Australian Navy’s Final Hobart-class Destroyer Completes Testing

The third and last of the Royal Australian Navy’s (RAN) Hobart-class Air Warfare Destroyer (AWD) finished a four and a half month trial deployment to Canada and the United States. Its return to Garden Island RAN naval base in Sydney on 30 July marks its official qualification for operational duty.

The Canberra-based Australian Department of Defense (DoD) published a press release in which it detailed that the new ship’s crew conducted sea qualification trials for its combat systems. They test-fired its weapons off the west coast of the United States and tested its sonar suite en route from Nanoose Bay, Canada. By passing these tests, it joined its two sister ships of the same class, Hobart and Brisbane.

HMAS Sydney during operational qualification trials (Image courtesy of the Common Wealth of Australia)

Commander Andrew Hough, commanding officer of HMAS Sydney, said the RAN’s Hobart-class AWD ships added significant combat capabilities to the joint force. Its major roles were defending naval task groups, coordinating air defense capabilities with the Air Force, as well as providing fire cover for on-land units.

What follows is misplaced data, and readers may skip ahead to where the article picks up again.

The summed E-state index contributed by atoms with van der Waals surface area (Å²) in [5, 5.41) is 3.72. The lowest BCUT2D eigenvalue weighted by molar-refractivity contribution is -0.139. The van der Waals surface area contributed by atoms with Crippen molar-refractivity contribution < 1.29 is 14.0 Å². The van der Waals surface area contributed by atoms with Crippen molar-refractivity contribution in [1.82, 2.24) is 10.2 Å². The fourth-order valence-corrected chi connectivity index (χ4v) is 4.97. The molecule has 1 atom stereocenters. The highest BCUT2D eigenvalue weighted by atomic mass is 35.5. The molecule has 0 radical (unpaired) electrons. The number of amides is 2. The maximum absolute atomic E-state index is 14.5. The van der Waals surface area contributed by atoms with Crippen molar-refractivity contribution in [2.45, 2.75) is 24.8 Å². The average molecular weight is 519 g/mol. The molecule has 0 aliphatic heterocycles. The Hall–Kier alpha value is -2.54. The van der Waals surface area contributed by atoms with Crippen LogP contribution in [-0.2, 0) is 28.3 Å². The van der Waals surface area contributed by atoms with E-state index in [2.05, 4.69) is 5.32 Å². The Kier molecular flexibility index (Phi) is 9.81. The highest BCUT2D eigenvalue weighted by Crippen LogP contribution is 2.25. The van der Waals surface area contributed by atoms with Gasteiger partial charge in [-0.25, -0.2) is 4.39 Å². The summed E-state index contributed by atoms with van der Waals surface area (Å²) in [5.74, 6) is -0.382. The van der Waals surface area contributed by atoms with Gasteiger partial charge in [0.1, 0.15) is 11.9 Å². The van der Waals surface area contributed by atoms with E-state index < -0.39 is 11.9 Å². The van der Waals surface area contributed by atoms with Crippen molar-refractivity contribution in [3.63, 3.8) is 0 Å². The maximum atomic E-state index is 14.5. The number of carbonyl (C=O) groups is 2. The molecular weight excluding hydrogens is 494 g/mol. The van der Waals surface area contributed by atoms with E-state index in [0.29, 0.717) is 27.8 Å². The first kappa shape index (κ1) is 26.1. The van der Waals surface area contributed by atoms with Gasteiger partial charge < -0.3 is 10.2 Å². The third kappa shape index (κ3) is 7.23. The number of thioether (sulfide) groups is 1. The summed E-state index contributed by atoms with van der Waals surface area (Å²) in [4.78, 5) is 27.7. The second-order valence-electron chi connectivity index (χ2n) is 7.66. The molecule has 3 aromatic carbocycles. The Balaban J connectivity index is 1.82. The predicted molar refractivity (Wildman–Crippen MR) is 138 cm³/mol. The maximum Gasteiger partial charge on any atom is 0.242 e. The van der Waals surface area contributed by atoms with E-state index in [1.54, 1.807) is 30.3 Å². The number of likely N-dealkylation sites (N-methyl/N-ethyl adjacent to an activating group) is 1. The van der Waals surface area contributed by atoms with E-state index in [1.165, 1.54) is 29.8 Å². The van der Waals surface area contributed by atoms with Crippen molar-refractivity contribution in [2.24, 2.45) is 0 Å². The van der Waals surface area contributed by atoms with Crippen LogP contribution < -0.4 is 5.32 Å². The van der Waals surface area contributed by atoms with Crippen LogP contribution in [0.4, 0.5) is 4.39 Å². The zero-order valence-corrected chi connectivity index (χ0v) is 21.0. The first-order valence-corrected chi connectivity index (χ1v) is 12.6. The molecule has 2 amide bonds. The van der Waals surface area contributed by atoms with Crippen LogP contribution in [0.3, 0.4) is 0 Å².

“Our deployment was the culmination of more than a decade of work by Navy in partnership with the Australian shipbuilding industry,” Commander Hough was quoted in the press release. “Despite the constraints of the pandemic, the crew achieved their mission while maintaining COVID-safe practices”.

The three Hobart-Class destroyers, flagship Hobart, Brisbane, and Sydney, were built by the Air Warfare Destroyer Alliance, a joint venture between the Australian Submarine Corporation (ASC), Raytheon Australia, and the Australian government. All three are equipped with Aegis combat systems that include an advanced phased-array radar and SM-2 missiles.

The Aegis advanced air defense system provides the destroyers with their main combat capabilities, making them capable of combating both aircraft and missiles. Combined with its surface-to-surface and anti-submarine weapons systems, the destroyers possess a multi-layered defensive and offensive arsenal suited to address both traditional and asymmetric naval threats. 

The Sydney’s 174 crew members were fully vaccinated against COVID-19 and finished a 14-day quarantine on the ship and were tested for infection before arriving at Garden Island.